Parkinson Disease

Parkinson disease is another progressive neurodegenerative disease and involves dopaminergic neuronal loss.1 Motor symptoms include bradykinesia, rigidity, tremor, gait disorders, and postural instability.15 Although human studies examining the relationship between vitamin D and PD have shown inconsistent and often conflicting findings, one of the most consistent findings is an inverse relationship between vitamin D levels and severity of motor symptoms.15 Other consistent findings are that serum levels of vitamin D are significantly lower in patients with overt PD than in patients without PD, and that serum vitamin D levels progressively decrease with increasing severity of PD.16,17 However, it is unclear whether these associations are linked to reduced mobility and decreased sun exposure as Parkinson disease progresses.15

Amyotrophic Lateral Sclerosis

Amyotrophic lateral sclerosis is a fatal disease of neurodegeneration, with a prognosis of a 3- to 5-year life expectancy after diagnosis.18 The disease is characterized by a progressive loss of motor neurons and is linked to glutamate neurotransmitter abnormalities.18 Although several proteins linking vitamin D to ALS pathology have been identified in genetic studies, evidence supporting a causative role is weak.18,19

In a systematic review and meta-analysis of 24 studies, Lanznaster et al found that ALS patients had slightly lower levels of vitamin D than healthy patients in the control group but could not find evidence supporting the role of vitamin D on ALS diagnosis, prognosis, or treatment.”18 Key limitations of studies on this topic are a lack of consideration of confounding factors.18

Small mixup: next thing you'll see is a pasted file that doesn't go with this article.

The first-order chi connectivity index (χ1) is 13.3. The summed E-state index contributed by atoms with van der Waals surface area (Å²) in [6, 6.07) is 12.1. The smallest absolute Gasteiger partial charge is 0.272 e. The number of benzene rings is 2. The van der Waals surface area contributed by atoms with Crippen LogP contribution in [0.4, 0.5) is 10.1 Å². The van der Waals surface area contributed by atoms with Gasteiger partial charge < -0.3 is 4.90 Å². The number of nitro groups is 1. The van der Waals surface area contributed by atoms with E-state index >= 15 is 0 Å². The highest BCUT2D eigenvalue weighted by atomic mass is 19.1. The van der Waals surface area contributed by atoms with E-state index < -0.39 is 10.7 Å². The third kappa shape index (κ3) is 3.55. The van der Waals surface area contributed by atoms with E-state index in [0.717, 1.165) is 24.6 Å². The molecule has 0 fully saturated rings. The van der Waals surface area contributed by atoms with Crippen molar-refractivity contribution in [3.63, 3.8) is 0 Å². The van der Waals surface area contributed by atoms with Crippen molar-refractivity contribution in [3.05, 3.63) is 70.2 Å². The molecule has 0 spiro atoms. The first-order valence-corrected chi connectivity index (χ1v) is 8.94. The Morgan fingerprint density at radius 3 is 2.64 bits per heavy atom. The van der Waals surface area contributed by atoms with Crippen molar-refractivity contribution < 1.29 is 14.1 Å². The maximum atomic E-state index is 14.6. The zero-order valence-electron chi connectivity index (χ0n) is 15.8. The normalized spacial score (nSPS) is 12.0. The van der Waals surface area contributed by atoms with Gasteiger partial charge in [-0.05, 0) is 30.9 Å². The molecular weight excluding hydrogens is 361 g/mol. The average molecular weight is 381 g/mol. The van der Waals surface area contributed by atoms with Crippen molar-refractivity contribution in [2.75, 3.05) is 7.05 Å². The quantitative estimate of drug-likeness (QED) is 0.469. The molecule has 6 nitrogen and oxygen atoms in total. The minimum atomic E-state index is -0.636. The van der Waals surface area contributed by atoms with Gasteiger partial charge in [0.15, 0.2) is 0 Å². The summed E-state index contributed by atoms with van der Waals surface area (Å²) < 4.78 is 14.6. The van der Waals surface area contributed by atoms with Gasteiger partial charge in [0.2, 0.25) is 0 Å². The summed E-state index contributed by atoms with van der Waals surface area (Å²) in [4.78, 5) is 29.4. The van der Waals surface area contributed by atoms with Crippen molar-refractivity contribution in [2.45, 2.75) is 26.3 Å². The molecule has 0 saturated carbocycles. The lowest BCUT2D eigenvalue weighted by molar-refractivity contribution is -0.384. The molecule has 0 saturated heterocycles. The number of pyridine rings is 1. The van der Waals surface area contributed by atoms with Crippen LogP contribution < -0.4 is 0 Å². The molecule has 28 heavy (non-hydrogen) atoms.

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Establishing a clinical correlation between vitamin D deficiency and neurologic disorders is difficult given the lack of longitudinal randomized controlled trials. It is unclear whether low vitamin D levels found in patients with these disorders are causative or are the result of confounding factors linked to underlying disease processes and associated disability.20 However, current evidence supports a link between MS and areas with higher rates of vitamin D deficiency, and the use of vitamin D supplementation to help slow cognitive decline in AD and reduce PD symptom severity.1,3

Researchers point to the need for rigorous clinical studies on vitamin D supplementation targeting disease-relevant endpoints. For disorders that do show improvement with vitamin D supplementation, alleviating symptoms or reducing the severity or disease expression can provide improvement in patient comfort and outcomes. Thus, treating vitamin D deficiency in patients with neurocognitive disorders to an endpoint of 50 ng/mL may be considered.1

Dana S. Miles, MS, PA-C, CAQ-EM, has been working in emergency medicine as a PA since 2005 and is currently in the Doctor of Medical Science (DMSc) program at A.T. Still University-Arizona School of Health Sciences.


1. Di Somma C, Scarano E, Barrea L, et al. Vitamin D and neurological diseases: an endocrine view. Int J Mol Sci. 2017;18(11):2482. doi:10.3390/ijms18112482

2. Bouillon R, Pike JW, Feldman D. Vitamin D. Volume 1: Biochemistry, Physiology and Diagnostics. 4th ed. Academic Press; 2018. Accessed February 17, 2022.

3. Pierrot-Deseilligny C, Souberbielle JC. Is hypovitaminosis D one of the environmental risk factors for multiple sclerosis? Brain. 2010;133(Pt 7):1869-88. doi:10.1093/brain/awq147

4. Ross AC, Manson JE, Abrams SA, et al. The 2011 report on dietary reference intakes for calcium and vitamin D from the Institute of Medicine: what clinicians need to know. J Clin Endocrinol Metab. 2011;96(1):53-58. doi:10.1210/jc.2010-2704